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There is no sugar-coating the fact that death is a tragic event. A range of emotions can flood in, and if you don’t have people around you sharing in your grief, you can feel isolated and lonely.


Nonetheless, there is a way to get through the sadness and find joy again. It begins with allowing yourself to process your pain and creating healthy habits that foster healing. Here are a few healthy healing tips from We Grieve for those who have lost someone to suicide:


Embrace Your Emotions    


First, you must process your emotions if you want to progress through your grief. Grief has several stages, and each individual goes through each step differently. Along with great sadness, you may experience fear, shock, guilt, anger, and many other emotions. Surround yourself with people you trust, express your thoughts and feelings, and allow them to help you walk through it all.


Forget What You “Should” Feel


Since everyone processes grief their way, there is no standard timeline for how quickly or slowly you progress through each stage. Don’t compare how you feel to how others describe themselves as feeling. Focus on your needs and embrace that your path might be different from other people’s paths.


Think About Your Future                                         


As you begin to progress through your grief, start thinking about what you would like your future to look like. If you have lost a loved one that played a critical role in your routine, you might be considering a significant life change. For example, would you eventually like to move to a new home or city? Is it time to evaluate your career and take it in a different direction?


If you want to change your career, one option is to start a business. While there are challenges to launching a company, breaking down the process into small steps can relieve stress while keeping your mind occupied while you grieve.


If you choose to go this route, consider establishing an LLC so that you can receive pass-through taxation, liability protection, and other perks. Keep in mind that each state has rules for creating an LLC, and you will want to understand those rules before starting the process.


Try to Sleep


Grief can make it challenging to get the rest your mind and body need. But unless you get adequate sleep, it will make virtually every aspect of your life more difficult, including your grieving process. Think of ways to change your bedtime routine to prepare your mind and body for sleep.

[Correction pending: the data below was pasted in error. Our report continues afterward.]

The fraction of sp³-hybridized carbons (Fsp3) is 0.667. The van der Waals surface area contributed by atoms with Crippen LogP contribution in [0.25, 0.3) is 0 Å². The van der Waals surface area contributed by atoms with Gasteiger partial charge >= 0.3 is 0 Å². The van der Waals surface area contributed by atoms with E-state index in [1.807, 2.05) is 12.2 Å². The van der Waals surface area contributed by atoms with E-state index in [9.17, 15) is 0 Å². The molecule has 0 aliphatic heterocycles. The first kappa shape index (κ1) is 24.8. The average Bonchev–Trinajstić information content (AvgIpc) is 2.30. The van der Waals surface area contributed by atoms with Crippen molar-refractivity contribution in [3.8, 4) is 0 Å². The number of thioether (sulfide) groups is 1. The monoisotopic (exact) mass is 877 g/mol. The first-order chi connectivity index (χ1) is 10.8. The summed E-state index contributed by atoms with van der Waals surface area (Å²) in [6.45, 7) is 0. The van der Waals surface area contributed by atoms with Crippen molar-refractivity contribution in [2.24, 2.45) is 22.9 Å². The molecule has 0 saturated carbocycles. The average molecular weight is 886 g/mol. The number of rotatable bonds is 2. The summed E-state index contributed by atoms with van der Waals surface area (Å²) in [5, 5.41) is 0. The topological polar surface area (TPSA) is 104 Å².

Some people find that meditation does the trick, while others take long baths or listen to soothing music. If you cannot find activities that work, talk with a healthcare professional about melatonin or other supplements.


Opt for Healthy Foods    


As you are grieving, you may not want to eat anything other than “comfort food.” Indeed, meals high in calories and carbohydrates can soothe the soul for a short time. But you also must consider your overall health. Opting for healthier alternatives like lean proteins, fruits, vegetables, fatty fish, and whole grains can go a long way in providing your body with the energy necessary to withstand your everyday challenges.


Move Your Body


Exercise is also critical when it comes to healing through the grieving process. Fortunately, there are countless ways to get physical activity in your routine, which means there is probably something out there you can commit to a few days a week.


Maybe you go for a walk in your neighborhood or run with a local running group every other day. Perhaps you would enjoy practicing yoga or pilates. Or, maybe you would like to do shorter, more intense fitness routines like HIIT workouts. Find something that you can do regularly, and your whole being will benefit.


It is devastating when you lose someone close to you, no matter how it happens. But you don’t have to let the sadness, anger, confusion, and other emotions consume you indefinitely. Consider the practical tips above for helping yourself process grief and heal healthily. And remember that even if it doesn’t feel like it right now, joy will come again.


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Article authored by Eleanor Wyatt, Remote Work Wellness.